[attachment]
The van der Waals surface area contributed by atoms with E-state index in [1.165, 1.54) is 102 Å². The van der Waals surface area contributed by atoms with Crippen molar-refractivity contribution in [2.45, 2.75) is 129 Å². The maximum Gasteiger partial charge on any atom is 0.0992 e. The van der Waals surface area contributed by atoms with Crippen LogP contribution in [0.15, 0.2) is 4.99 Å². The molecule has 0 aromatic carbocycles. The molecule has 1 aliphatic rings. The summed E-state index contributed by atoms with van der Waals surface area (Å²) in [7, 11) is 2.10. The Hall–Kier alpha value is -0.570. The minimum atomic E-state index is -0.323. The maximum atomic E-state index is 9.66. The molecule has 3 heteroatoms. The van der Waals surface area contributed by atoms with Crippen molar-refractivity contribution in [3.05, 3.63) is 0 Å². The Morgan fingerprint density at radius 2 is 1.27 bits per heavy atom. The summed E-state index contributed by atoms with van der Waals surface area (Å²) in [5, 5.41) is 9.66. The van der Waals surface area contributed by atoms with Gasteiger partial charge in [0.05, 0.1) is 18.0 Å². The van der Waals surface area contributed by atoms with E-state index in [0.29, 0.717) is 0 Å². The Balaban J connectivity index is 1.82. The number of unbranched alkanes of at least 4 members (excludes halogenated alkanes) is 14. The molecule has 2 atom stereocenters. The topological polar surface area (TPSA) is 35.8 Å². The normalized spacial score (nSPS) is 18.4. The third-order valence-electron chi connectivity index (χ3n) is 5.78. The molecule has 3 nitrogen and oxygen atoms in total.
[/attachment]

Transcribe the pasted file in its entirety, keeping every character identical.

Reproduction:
The van der Waals surface area contributed by atoms with E-state index in [1.165, 1.54) is 102 Å². The van der Waals surface area contributed by atoms with Crippen molar-refractivity contribution in [2.45, 2.75) is 129 Å². The maximum Gasteiger partial charge on any atom is 0.0992 e. The van der Waals surface area contributed by atoms with Crippen LogP contribution in [0.15, 0.2) is 4.99 Å². The molecule has 0 aromatic carbocycles. The molecule has 1 aliphatic rings. The summed E-state index contributed by atoms with van der Waals surface area (Å²) in [7, 11) is 2.10. The Hall–Kier alpha value is -0.570. The minimum atomic E-state index is -0.323. The maximum atomic E-state index is 9.66. The molecule has 3 heteroatoms. The van der Waals surface area contributed by atoms with Crippen molar-refractivity contribution in [3.05, 3.63) is 0 Å². The Morgan fingerprint density at radius 2 is 1.27 bits per heavy atom. The summed E-state index contributed by atoms with van der Waals surface area (Å²) in [5, 5.41) is 9.66. The van der Waals surface area contributed by atoms with Gasteiger partial charge in [0.05, 0.1) is 18.0 Å². The van der Waals surface area contributed by atoms with E-state index in [0.29, 0.717) is 0 Å². The Balaban J connectivity index is 1.82. The number of unbranched alkanes of at least 4 members (excludes halogenated alkanes) is 14. The molecule has 2 atom stereocenters. The topological polar surface area (TPSA) is 35.8 Å². The normalized spacial score (nSPS) is 18.4. The third-order valence-electron chi connectivity index (χ3n) is 5.78. The molecule has 3 nitrogen and oxygen atoms in total.